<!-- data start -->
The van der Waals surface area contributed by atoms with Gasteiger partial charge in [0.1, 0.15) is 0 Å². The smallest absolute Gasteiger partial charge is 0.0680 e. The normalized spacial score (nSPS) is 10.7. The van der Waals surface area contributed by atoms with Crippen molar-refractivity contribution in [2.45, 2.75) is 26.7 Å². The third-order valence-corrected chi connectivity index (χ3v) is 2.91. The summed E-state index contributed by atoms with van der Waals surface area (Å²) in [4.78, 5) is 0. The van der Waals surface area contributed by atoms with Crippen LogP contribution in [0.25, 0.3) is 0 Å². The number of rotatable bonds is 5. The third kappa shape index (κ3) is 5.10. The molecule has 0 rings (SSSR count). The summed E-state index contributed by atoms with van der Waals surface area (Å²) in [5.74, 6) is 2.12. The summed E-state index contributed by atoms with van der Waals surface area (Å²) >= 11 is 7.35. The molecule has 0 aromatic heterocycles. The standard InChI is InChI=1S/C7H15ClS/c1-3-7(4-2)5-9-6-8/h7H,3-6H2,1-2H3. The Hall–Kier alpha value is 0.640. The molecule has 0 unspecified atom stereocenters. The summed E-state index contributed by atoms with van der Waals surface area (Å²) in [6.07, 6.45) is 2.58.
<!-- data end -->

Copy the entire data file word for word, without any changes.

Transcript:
The van der Waals surface area contributed by atoms with Gasteiger partial charge in [0.1, 0.15) is 0 Å². The smallest absolute Gasteiger partial charge is 0.0680 e. The normalized spacial score (nSPS) is 10.7. The van der Waals surface area contributed by atoms with Crippen molar-refractivity contribution in [2.45, 2.75) is 26.7 Å². The third-order valence-corrected chi connectivity index (χ3v) is 2.91. The summed E-state index contributed by atoms with van der Waals surface area (Å²) in [4.78, 5) is 0. The van der Waals surface area contributed by atoms with Crippen LogP contribution in [0.25, 0.3) is 0 Å². The number of rotatable bonds is 5. The third kappa shape index (κ3) is 5.10. The molecule has 0 rings (SSSR count). The summed E-state index contributed by atoms with van der Waals surface area (Å²) in [5.74, 6) is 2.12. The summed E-state index contributed by atoms with van der Waals surface area (Å²) >= 11 is 7.35. The molecule has 0 aromatic heterocycles. The standard InChI is InChI=1S/C7H15ClS/c1-3-7(4-2)5-9-6-8/h7H,3-6H2,1-2H3. The Hall–Kier alpha value is 0.640. The molecule has 0 unspecified atom stereocenters. The summed E-state index contributed by atoms with van der Waals surface area (Å²) in [6.07, 6.45) is 2.58.